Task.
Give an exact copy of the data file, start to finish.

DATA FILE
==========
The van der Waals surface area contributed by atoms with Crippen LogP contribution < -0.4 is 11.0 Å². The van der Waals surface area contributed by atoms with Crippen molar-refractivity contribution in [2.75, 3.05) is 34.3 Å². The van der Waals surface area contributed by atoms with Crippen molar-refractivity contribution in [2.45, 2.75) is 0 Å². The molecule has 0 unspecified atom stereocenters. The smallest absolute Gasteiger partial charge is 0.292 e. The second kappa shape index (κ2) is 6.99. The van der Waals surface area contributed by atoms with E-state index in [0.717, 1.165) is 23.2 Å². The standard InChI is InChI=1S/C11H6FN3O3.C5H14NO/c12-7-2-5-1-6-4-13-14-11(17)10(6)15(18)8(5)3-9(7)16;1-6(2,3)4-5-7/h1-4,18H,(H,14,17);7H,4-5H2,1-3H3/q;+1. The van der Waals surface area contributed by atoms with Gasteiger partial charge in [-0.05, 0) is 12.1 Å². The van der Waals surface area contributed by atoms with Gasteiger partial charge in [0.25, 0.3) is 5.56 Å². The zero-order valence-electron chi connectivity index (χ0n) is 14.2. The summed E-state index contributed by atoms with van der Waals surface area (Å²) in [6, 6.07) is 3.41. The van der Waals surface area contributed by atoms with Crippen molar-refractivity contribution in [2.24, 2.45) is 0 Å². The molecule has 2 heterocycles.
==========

The van der Waals surface area contributed by atoms with Crippen LogP contribution < -0.4 is 11.0 Å². The van der Waals surface area contributed by atoms with Crippen molar-refractivity contribution in [2.75, 3.05) is 34.3 Å². The van der Waals surface area contributed by atoms with Crippen molar-refractivity contribution in [2.45, 2.75) is 0 Å². The molecule has 0 unspecified atom stereocenters. The smallest absolute Gasteiger partial charge is 0.292 e. The second kappa shape index (κ2) is 6.99. The van der Waals surface area contributed by atoms with E-state index in [0.717, 1.165) is 23.2 Å². The standard InChI is InChI=1S/C11H6FN3O3.C5H14NO/c12-7-2-5-1-6-4-13-14-11(17)10(6)15(18)8(5)3-9(7)16;1-6(2,3)4-5-7/h1-4,18H,(H,14,17);7H,4-5H2,1-3H3/q;+1. The van der Waals surface area contributed by atoms with Gasteiger partial charge in [-0.05, 0) is 12.1 Å². The van der Waals surface area contributed by atoms with Gasteiger partial charge in [0.25, 0.3) is 5.56 Å². The zero-order valence-electron chi connectivity index (χ0n) is 14.2. The summed E-state index contributed by atoms with van der Waals surface area (Å²) in [6, 6.07) is 3.41. The van der Waals surface area contributed by atoms with Crippen molar-refractivity contribution in [2.24, 2.45) is 0 Å². The molecule has 2 heterocycles.